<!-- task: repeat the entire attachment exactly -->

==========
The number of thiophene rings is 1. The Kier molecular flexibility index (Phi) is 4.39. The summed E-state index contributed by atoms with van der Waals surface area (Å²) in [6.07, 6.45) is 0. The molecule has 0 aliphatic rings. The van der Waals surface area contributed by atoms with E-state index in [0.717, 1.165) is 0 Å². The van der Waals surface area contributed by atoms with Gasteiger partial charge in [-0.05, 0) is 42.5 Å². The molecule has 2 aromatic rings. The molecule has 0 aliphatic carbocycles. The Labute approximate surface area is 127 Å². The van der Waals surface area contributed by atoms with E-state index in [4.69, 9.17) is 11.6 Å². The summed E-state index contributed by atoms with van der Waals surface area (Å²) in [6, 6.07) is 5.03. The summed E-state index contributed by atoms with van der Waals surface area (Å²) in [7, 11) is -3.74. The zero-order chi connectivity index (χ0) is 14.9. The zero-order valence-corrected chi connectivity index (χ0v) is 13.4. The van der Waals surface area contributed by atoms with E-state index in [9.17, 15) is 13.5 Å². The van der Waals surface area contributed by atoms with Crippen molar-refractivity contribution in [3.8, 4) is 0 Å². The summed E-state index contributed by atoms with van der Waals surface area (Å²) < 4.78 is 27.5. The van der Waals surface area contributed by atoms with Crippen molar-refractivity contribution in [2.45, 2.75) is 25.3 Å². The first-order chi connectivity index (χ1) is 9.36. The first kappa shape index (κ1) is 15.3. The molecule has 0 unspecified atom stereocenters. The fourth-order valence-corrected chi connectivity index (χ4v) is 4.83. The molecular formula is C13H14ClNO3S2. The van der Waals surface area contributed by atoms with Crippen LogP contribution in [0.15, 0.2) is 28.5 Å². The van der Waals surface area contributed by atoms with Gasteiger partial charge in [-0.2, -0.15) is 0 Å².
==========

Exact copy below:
The number of thiophene rings is 1. The Kier molecular flexibility index (Phi) is 4.39. The summed E-state index contributed by atoms with van der Waals surface area (Å²) in [6.07, 6.45) is 0. The molecule has 0 aliphatic rings. The van der Waals surface area contributed by atoms with E-state index in [0.717, 1.165) is 0 Å². The van der Waals surface area contributed by atoms with Gasteiger partial charge in [-0.05, 0) is 42.5 Å². The molecule has 2 aromatic rings. The molecule has 0 aliphatic carbocycles. The Labute approximate surface area is 127 Å². The van der Waals surface area contributed by atoms with E-state index in [4.69, 9.17) is 11.6 Å². The summed E-state index contributed by atoms with van der Waals surface area (Å²) in [6, 6.07) is 5.03. The summed E-state index contributed by atoms with van der Waals surface area (Å²) in [7, 11) is -3.74. The zero-order chi connectivity index (χ0) is 14.9. The zero-order valence-corrected chi connectivity index (χ0v) is 13.4. The van der Waals surface area contributed by atoms with E-state index in [9.17, 15) is 13.5 Å². The van der Waals surface area contributed by atoms with Crippen molar-refractivity contribution in [3.8, 4) is 0 Å². The summed E-state index contributed by atoms with van der Waals surface area (Å²) < 4.78 is 27.5. The van der Waals surface area contributed by atoms with Crippen molar-refractivity contribution in [2.45, 2.75) is 25.3 Å². The first-order chi connectivity index (χ1) is 9.36. The first kappa shape index (κ1) is 15.3. The molecule has 0 unspecified atom stereocenters. The fourth-order valence-corrected chi connectivity index (χ4v) is 4.83. The molecular formula is C13H14ClNO3S2. The van der Waals surface area contributed by atoms with Crippen LogP contribution in [0.15, 0.2) is 28.5 Å². The van der Waals surface area contributed by atoms with Gasteiger partial charge in [-0.2, -0.15) is 0 Å².